STEC's magic MLC sauce
No details released though
STEC, IBM and EMC's favourite enterprise flash drive supplier, says it has cracked the multi-level cell (MLC) flash conundrum, making it a viable enterprise choice by dealing with its poor write endurance and reliability.
STEC made its name with its single-level cell (SLC) flash technology, which, with one data bit per cell, provides benchmark performance write endurance and data reliability compared to MLC flash, with its two or three data bits per cell. What STEC has done is to introduce its CellCare technology to enable MLC flash to have a 5-year endurance, although no numbers of megabytes or gigabytes written per day are provided by the company. It does say though, that the extended endurance does not limit performance.
STEC has also announced S.A.F.E., which means Secure Array of Flash Element, technology which "virtually eliminates data integrity issues, including failures and data loss" with its MLC flash.
The combination of CellCare and S.A.F.E. should, STEC hopes, persuade business to use cheaper MLC flash instead of the more expensive SLC variety and so drive up MLC flash sales.
CellCare, we are told, uses "adaptive Flash access, signal processing, data management algorithms and ECC" (error checking and correction) to improve MLC endurance. We think this means it can get reliable data signals from MLC cells that were previously regarded as worn out and unusable. We are also told that S.A.F.E. technology "drastically reduces component-level failures" and increases reliability for not MLC and SLC flash.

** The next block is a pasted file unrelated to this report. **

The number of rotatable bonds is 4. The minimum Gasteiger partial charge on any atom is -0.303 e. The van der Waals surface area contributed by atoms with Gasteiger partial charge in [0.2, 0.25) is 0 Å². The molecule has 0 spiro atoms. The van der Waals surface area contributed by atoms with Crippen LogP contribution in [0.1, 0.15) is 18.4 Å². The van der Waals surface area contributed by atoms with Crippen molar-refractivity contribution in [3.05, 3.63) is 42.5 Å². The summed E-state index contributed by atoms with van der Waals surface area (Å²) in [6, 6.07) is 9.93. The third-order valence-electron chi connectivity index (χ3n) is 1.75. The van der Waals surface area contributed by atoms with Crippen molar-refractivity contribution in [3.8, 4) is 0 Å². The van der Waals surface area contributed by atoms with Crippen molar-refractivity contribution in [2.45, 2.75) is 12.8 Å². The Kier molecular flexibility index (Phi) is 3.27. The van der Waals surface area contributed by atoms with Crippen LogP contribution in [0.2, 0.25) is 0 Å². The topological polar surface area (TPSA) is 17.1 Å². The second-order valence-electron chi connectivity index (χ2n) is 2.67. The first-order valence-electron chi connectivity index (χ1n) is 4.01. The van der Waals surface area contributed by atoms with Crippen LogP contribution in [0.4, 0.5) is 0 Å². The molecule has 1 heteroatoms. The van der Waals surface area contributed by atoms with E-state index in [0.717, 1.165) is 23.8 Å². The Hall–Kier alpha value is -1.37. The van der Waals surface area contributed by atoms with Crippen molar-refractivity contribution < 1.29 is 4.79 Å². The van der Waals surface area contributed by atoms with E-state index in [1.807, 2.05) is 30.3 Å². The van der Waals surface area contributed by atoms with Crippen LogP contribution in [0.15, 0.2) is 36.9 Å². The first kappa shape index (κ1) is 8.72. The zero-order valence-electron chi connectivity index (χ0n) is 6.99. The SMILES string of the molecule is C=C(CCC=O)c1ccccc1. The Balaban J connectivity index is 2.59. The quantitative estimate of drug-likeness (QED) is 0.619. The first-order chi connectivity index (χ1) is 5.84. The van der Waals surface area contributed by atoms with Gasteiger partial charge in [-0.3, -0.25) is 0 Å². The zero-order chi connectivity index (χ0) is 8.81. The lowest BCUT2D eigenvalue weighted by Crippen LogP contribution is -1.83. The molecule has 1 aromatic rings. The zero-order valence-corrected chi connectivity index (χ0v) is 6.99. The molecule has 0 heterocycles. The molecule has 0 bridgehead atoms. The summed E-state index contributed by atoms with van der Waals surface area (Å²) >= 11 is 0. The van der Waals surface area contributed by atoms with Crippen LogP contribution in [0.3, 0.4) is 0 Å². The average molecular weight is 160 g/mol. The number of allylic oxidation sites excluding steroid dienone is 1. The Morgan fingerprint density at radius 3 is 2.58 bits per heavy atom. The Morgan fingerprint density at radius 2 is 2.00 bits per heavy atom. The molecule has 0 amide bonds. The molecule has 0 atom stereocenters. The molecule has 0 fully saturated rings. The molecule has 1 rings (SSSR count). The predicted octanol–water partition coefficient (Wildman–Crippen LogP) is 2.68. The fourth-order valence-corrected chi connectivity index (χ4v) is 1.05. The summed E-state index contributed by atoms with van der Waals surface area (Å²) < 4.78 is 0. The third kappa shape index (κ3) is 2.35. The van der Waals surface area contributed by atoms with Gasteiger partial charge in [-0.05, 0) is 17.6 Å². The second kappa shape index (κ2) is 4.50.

Whatever S.A.F.E. is, it's supposed to be good news as flash components (cells) get smaller and more failure-prone. There is no information available about how it works its magic or how STEC's S.A.F.E. MLC flash is more reliable than any other supplier's MLC flash, such as the Intel and MIcron enterprise-grade MLC mentioned in an announcement yesterday. Anobit, an Israeli startup, also reckons it makes MLC enterprise-grade with its signal processing technology, and has recently partnered with Hynix because of it.
STEC has 2-bit MLC product on both its Zeus and Mach product lines. So far it has eschewed 3-bit MLC but, perhaps, CellCare and S.A.F.E. technologies may change its mind. We can probably expect a STEC MLC product announcement soon and its MLC speeds and feeds should figure in that. ®
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